Facebook shares rise as details of plan to launch digital currency emerge
Visa, Mastercard, PayPal and Uber ‘backing’ project due to be launched on June 18th
Facebook is launching a digital currency next week. Photograph: Lionel Bonaventure/AFP/Getty Images
Facebook’s shares climbed on Friday following reports detailing the company’s plans to launch a digital currency, due to be unveiled next week.
Details emerged late this week concerning plans to roll out a cryptocurrency strategy on June 18th.
The Wall Street Journal reported it had signed up a number of major companies – including Visa, Mastercard, PayPal and Uber – to back the project.
Separately, a Facebook spokeswoman confirmed reports that UK bank lobbyist Ed Bowles is joining the company, but declined to comment further. Mr Bowles’s new title at Facebook will be public policy director for Northern Europe, according to a person familiar with the situation.
The cryptocurrency plan “may prove to be one of the most important initiatives in the history of the company to unlock new engagement and revenue streams,’’ RBC analyst Mark Mahaney wrote.
Mr Mahaney, who rates the stock outperform, didn’t give an estimate of the potential upside the company could see.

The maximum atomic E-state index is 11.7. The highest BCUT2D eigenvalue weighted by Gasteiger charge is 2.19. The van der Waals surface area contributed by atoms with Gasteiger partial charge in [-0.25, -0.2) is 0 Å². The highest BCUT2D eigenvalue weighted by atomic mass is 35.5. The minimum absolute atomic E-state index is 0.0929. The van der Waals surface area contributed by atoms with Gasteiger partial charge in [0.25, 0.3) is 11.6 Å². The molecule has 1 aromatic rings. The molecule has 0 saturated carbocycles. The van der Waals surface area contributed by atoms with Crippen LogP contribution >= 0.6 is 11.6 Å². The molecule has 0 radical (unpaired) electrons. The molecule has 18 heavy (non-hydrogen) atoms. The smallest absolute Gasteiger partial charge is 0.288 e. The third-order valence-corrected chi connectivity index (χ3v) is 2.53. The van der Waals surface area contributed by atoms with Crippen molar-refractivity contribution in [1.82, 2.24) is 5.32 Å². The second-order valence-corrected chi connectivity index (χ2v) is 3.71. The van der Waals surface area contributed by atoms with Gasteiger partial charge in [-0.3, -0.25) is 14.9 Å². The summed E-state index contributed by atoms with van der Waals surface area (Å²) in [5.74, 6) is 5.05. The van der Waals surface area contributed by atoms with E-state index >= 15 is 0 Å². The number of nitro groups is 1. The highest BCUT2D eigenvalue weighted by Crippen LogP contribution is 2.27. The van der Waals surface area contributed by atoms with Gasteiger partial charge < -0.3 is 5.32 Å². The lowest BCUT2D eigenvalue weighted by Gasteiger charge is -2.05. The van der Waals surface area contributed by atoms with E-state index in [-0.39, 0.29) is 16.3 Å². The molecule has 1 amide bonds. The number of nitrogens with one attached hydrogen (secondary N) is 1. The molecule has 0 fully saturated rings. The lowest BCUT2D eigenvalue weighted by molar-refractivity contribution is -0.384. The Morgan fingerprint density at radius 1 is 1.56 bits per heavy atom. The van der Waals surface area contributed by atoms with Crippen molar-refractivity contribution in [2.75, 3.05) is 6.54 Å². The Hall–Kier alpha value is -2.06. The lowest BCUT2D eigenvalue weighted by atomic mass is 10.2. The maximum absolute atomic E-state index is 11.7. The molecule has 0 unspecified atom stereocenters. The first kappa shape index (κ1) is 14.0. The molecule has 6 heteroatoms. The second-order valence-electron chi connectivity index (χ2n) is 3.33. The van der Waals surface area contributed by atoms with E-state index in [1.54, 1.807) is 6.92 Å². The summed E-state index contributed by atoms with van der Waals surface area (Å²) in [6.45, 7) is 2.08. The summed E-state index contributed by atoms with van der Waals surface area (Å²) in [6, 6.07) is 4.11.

The stock rose as much as 2.5 per cent in morning trading, extending a recent uptrend, to rank as the best-performing stock in the Nasdaq 100, which slipped 0.4 per cent.
Shares of the social-networking company are on track for their eighth rise in the past nine trading days, and they are up more than 10 per cent from a low earlier this month.
The crytpo push could facilitate platforms including payments, shopping, applications and gaming, and would leverage its broad user base in Asia, where it has nearly four times as many monthly active users as it does in North America, Mr Mahaney noted.
The share price gains come as concerns continue to ease over the prospect of greater regulatory scrutiny with some analysts predicting a possible breakup could mean an upside to shares.
“Investors may be getting relatively comfortable with the underlying regulatory risk” facing major internet and technology stocks, wrote Youssef Squali, an analyst at SunTrust Robinson Humphrey. “There may be a growing realisation that even in case of a breakup of these behemoths, the value of the parts may be higher than the whole over time.”
According to its calculations, Facebook’s five main businesses – the namesake social network, Instagram, Facebook Messenger, WhatsApp and Oculus – have a sum-of-the-parts valuation that implies a share price of $226, or 27 per cent above Facebook’s closing price on Thursday.
SunTrust added that it was “likely to take years” for any regulatory measure to be implemented and enforced, but the commentary echoes an argument that has been repeatedly made about Google parent Alphabet, which is also facing antitrust scrutiny.
Earlier this week, MoffettNathanson upgraded its view on Facebook, writing that “improving underlying fundamentals” and new growth opportunities would offset “the risk of greater regulatory scrutiny”. On Thursday, Deutsche Bank also wrote that Facebook’s video-streaming service could grow to generate $5 billion (€4.4 billion) in annual ad revenue over the next few years.